The Furrow Collective

The Sage, Gateshead

25 October 2016

The Furrow Collective go from strength to strength, from playing the tiny Cluny 2 a year ago to comfortably filling Hall 2 of the Sage now. And they mark the transition by playing the longest set I’ve yet heard from them: without a support band, the concert lasts slightly over two hours (with an interval in the middle for buying CDs and t-shirts).

They have a new CD out, and I think they play just about all of it tonight, plus all of last year's EP, and so despite the almost-two-hour playing time they only fit in a couple of songs from their debut CD. But that's ok, the new songs are all excellent, and I'll forgive them for missing out Hind Horn (just this once, mind).

With new songs come new instruments, and the stage set-up looked alarmingly cluttered when I first saw it. One of the beautiful things about the Furrow Collective is their sparse instrumentation, all on traditional instruments (Emily: banjo and concertina; Alasdair: guitar; Lucy: violin and viola; Rachel: harp), and suddenly they’re also playing an electric keyboard, electronic guitar, and drum. I have reservations that the Furrow Collective are going to lose what makes them special.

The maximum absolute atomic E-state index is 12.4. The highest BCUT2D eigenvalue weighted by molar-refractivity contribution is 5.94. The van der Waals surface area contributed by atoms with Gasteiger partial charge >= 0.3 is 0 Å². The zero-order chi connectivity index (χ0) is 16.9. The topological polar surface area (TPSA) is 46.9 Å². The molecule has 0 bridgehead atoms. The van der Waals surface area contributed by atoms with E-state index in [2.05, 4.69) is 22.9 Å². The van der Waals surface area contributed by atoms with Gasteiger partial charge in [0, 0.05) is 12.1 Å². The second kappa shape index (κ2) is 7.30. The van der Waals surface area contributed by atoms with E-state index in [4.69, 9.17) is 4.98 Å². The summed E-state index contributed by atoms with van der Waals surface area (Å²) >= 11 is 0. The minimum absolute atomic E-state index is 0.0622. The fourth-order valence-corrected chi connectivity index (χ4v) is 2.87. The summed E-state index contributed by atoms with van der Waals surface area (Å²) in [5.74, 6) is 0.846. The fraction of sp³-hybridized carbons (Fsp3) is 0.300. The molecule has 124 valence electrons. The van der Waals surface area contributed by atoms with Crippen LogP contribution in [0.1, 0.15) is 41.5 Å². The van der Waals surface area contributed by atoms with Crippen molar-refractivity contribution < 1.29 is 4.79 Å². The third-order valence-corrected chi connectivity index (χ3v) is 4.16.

But actually, they don't. The new instruments are all sparsely and tastefully used, and add layers to some of the songs without dominating anything or detracting from anything. There's a song (and don't expect me to remember the names of new songs the morning after!) which features an electric guitar and electric organ sound that evokes an amazing, spin-tingling atmosphere, and doesn't sound any less "traditional" than their other material just because it's "plugged in". These instruments aren't a new direction for the band, they're just enhancing what they already do.

The instrumentation leaves plenty of space in the songs for their voices, as they take it in turn to sing lead on different songs. And the voices are the real selling point of the band; each one has its own unique character perfectly suited to the songs they each choose, while together they blend into beautiful two-, three- or four-part harmonies.

So, ok, what haven't I covered? Beautiful instrumentation, beautiful singing, a set of superbly chosen songs, and a warm, friendly evening of on-stage banter and good humour. Yes, I think that covers it. That's what makes this one of my favourite live bands at the moment.

Furrow Collective t-shirt